Brain models inspired by artificial neural networks came of age about 10 years ago, around the same time that a neural network named AlexNet revolutionized the task of classifying unknown images. That network, like all neural networks, was made of layers of artificial neurons, computational units that form connections to one another that can vary in strength, or “weight.” If a neural network fails to classify an image correctly, the learning algorithm updates the weights of the connections between the neurons to make that misclassification less likely in the next round of training. The algorithm repeats this process many times with all the training images, tweaking weights, until the network’s error rate is acceptably low.

Around the same time, neuroscientists developed the first computational models of the primate visual system, using neural networks like AlexNet and its successors. The union looked promising: When monkeys and artificial neural nets were shown the same images, for example, the activity of the real neurons and the artificial neurons showed an intriguing correspondence. Artificial models of hearing and odor detection followed.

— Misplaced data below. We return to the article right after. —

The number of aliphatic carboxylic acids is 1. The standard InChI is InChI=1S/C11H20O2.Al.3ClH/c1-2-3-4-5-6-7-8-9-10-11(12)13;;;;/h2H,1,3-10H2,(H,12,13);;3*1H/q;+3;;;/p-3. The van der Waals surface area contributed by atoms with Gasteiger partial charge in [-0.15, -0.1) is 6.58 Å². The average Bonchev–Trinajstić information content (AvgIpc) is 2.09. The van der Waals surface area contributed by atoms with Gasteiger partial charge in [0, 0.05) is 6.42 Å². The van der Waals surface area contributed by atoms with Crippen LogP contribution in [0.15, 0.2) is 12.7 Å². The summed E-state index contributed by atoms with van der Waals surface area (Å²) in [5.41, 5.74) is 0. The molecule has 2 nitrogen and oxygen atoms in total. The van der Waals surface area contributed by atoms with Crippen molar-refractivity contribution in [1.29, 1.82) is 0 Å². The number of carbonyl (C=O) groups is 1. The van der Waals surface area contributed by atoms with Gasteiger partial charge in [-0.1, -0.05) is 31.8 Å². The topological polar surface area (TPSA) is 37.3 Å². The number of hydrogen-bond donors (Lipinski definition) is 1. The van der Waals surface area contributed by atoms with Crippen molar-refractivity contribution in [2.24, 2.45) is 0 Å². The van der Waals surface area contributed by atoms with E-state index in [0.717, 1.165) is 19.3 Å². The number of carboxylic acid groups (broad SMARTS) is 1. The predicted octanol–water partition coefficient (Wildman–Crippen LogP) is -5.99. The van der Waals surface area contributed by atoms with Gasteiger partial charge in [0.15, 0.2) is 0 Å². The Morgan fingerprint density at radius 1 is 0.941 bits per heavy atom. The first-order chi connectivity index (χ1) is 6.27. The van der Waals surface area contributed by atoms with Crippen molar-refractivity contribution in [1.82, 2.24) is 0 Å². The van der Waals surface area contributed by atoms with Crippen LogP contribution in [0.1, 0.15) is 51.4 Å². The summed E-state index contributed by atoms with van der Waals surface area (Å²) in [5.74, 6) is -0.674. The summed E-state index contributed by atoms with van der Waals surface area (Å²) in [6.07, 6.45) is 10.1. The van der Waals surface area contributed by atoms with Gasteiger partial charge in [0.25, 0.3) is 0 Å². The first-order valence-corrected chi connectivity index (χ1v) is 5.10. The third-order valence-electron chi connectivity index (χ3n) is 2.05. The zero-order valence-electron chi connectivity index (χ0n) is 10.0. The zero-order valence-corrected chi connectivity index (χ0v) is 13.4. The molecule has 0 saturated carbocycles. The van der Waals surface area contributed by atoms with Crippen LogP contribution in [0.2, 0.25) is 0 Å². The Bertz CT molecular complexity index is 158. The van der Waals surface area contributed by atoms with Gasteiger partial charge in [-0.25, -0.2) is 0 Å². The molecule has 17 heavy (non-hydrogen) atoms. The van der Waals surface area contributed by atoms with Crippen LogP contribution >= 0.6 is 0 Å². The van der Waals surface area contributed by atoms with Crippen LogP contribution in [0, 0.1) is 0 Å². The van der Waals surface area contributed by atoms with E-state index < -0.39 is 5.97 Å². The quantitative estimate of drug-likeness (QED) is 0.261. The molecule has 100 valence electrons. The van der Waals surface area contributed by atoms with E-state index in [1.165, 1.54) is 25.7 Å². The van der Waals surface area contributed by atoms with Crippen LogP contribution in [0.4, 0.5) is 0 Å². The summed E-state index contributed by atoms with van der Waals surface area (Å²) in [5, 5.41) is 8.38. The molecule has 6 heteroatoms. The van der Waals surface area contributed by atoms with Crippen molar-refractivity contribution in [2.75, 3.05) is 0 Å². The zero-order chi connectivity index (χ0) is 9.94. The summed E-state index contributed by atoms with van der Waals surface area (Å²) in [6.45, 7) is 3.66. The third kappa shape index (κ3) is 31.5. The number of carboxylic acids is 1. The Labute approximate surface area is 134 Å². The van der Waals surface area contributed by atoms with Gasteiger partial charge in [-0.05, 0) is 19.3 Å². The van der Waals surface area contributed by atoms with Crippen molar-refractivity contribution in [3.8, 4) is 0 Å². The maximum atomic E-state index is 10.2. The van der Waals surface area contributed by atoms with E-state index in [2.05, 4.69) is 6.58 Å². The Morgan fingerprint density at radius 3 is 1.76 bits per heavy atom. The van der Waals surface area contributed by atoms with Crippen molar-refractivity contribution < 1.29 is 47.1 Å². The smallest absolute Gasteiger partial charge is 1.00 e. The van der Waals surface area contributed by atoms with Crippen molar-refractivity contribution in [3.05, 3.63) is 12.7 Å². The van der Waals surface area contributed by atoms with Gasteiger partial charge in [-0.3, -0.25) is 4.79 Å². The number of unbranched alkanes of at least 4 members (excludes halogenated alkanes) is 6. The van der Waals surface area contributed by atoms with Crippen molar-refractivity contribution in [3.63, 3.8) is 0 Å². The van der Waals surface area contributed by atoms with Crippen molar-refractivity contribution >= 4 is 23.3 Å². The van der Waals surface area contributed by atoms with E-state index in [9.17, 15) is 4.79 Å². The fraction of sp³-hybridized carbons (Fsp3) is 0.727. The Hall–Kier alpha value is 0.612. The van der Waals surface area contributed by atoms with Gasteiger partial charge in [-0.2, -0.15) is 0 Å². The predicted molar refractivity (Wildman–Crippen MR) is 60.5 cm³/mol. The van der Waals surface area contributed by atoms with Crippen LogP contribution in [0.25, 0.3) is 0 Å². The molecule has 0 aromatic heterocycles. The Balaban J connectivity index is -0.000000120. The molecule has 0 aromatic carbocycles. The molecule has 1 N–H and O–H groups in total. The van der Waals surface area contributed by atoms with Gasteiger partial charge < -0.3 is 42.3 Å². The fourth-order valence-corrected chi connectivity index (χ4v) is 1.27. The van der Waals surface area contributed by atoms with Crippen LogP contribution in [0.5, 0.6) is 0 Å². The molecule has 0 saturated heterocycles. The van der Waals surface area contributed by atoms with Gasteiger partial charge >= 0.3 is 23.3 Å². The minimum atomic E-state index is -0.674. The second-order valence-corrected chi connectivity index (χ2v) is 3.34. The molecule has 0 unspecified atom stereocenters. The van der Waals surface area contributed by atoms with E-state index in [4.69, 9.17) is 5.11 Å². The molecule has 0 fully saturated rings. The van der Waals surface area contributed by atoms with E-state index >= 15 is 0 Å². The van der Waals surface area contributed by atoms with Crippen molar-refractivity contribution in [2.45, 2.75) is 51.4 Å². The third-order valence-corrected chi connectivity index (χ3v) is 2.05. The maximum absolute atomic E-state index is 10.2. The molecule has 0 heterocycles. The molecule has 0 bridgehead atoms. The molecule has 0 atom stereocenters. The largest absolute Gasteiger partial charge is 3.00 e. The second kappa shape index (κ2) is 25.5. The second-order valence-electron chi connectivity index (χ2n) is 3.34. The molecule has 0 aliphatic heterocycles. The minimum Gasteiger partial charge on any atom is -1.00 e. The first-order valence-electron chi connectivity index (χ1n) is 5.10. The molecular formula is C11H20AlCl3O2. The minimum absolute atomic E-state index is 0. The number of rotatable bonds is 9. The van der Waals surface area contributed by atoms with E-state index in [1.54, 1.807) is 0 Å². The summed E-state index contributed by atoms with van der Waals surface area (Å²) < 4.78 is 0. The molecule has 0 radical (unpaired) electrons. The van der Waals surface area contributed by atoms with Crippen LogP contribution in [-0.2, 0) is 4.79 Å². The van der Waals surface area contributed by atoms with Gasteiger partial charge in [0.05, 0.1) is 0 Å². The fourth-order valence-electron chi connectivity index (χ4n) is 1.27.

But as the field progressed, researchers realized the limitations of supervised training. For instance, in 2017, Leon Gatys, a computer scientist then at the University of Tübingen in Germany, and his colleagues took an image of a Ford Model T, then overlaid a leopard skin pattern across the photo, generating a bizarre but easily recognizable image. A leading artificial neural network correctly classified the original image as a Model T, but considered the modified image a leopard. It had fixated on the texture and had no understanding of the shape of a car (or a leopard, for that matter).

Self-supervised learning strategies are designed to avoid such problems. In this approach, humans don’t label the data. Rather, “the labels come from the data itself,” said Friedemann Zenke, a computational neuroscientist at the Friedrich Miescher Institute for Biomedical Research in Basel, Switzerland. Self-supervised algorithms essentially create gaps in the data and ask the neural network to fill in the blanks. In a so-called large language model, for instance, the training algorithm will show the neural network the first few words of a sentence and ask it to predict the next word. When trained with a massive corpus of text gleaned from the internet, the model appears to learn the syntactic structure of the language, demonstrating impressive linguistic ability—all without external labels or supervision.